Ulysses Currie Indicted
From the Washington Post
Longtime Maryland Sen. Ulysses Currie, one of the most powerful and popular figures in the General Assembly, was indicted Wednesday on charges that he took more than $245,000 in bribes to use his position and influence to do favors for a grocery chain.
The 48-page indictment, filed in U.S. District Court in Baltimore, comes after a years-long FBI investigation into consulting work Currie (D-Prince George’s) did for Shoppers Food and Pharmacy. Over six years, the indictment alleges, Currie took action to help Shoppers sell liquor at one store, save money in the construction of another store and buy land. Two former Shoppers officials also were indicted by the federal grand jury.
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Shoppers hired Currie to work as a consultant focusing on public affairs, minority recruitment, and outreach and community relations. But in reality, prosecutors allege, Shoppers paid him to use his Senate seat to benefit the company’s business and financial interests.
Currie, 73, highlighted his actions in a paper he wrote in September 2007, hoping to justify continued payments from the grocery chain, the indictment says. He called the document “Accomplishments on Behalf of Shoppers.” He wrote that he was “in a unique position to assist Shoppers in expanding its mission and increasing its bottom line” and that he would bring the company “many more opportunities,” court papers say.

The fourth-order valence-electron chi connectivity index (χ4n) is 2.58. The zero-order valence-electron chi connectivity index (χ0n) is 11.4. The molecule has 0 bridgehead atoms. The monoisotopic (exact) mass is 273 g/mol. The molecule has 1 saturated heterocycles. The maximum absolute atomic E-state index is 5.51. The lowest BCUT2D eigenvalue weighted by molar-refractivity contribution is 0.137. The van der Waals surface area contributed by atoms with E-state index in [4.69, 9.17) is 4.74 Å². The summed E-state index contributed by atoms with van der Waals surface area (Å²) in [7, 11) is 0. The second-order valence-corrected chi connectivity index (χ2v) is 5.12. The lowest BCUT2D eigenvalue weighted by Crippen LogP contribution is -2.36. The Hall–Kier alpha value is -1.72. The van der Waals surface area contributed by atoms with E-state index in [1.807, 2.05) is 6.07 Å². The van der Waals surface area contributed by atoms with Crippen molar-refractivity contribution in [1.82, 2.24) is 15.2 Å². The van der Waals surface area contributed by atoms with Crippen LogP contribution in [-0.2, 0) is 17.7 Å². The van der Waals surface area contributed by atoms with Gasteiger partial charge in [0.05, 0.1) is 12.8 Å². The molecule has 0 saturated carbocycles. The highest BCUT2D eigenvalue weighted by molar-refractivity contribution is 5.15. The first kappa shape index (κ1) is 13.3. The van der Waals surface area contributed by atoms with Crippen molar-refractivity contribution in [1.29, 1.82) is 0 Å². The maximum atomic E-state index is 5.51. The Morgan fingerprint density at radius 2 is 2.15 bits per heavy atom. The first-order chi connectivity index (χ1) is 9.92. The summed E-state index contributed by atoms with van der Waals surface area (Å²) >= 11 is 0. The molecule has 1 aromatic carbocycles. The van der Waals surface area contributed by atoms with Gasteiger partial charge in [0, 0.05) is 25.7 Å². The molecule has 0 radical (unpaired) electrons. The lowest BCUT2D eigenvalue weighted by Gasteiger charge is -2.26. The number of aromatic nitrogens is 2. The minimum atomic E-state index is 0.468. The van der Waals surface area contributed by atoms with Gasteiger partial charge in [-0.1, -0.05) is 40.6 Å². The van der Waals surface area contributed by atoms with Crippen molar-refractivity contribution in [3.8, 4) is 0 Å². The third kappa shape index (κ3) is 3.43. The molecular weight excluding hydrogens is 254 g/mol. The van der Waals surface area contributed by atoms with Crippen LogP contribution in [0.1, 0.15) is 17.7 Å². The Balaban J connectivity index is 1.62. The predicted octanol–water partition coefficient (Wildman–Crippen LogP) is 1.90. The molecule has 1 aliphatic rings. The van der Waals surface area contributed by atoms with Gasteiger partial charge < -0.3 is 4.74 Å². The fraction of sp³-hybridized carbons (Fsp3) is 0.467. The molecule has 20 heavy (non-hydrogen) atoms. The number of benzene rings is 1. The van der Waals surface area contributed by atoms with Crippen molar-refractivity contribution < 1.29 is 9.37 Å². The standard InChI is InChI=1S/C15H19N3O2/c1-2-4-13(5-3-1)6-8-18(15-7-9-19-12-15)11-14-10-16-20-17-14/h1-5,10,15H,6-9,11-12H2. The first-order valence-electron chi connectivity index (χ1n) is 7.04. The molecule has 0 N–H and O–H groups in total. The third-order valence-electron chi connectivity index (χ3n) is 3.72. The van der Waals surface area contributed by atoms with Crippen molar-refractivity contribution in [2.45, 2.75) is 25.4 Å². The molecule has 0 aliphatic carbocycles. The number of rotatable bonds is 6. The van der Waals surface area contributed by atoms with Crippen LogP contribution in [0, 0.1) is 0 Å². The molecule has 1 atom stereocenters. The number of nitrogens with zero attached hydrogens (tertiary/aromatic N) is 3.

Hardly a surprise. Any surprise would be limited to the fact that federal prosecutors have only indicted one Maryland Democrat, something that can only be attributed to incompetence of lack of ambition.
Beyond the snark, however, Currie serves as a metaphor for one party rule. When all the reins of power are under the control of one party, the odds of misfeasance and malfeasance being exposed rapidly drop to zero.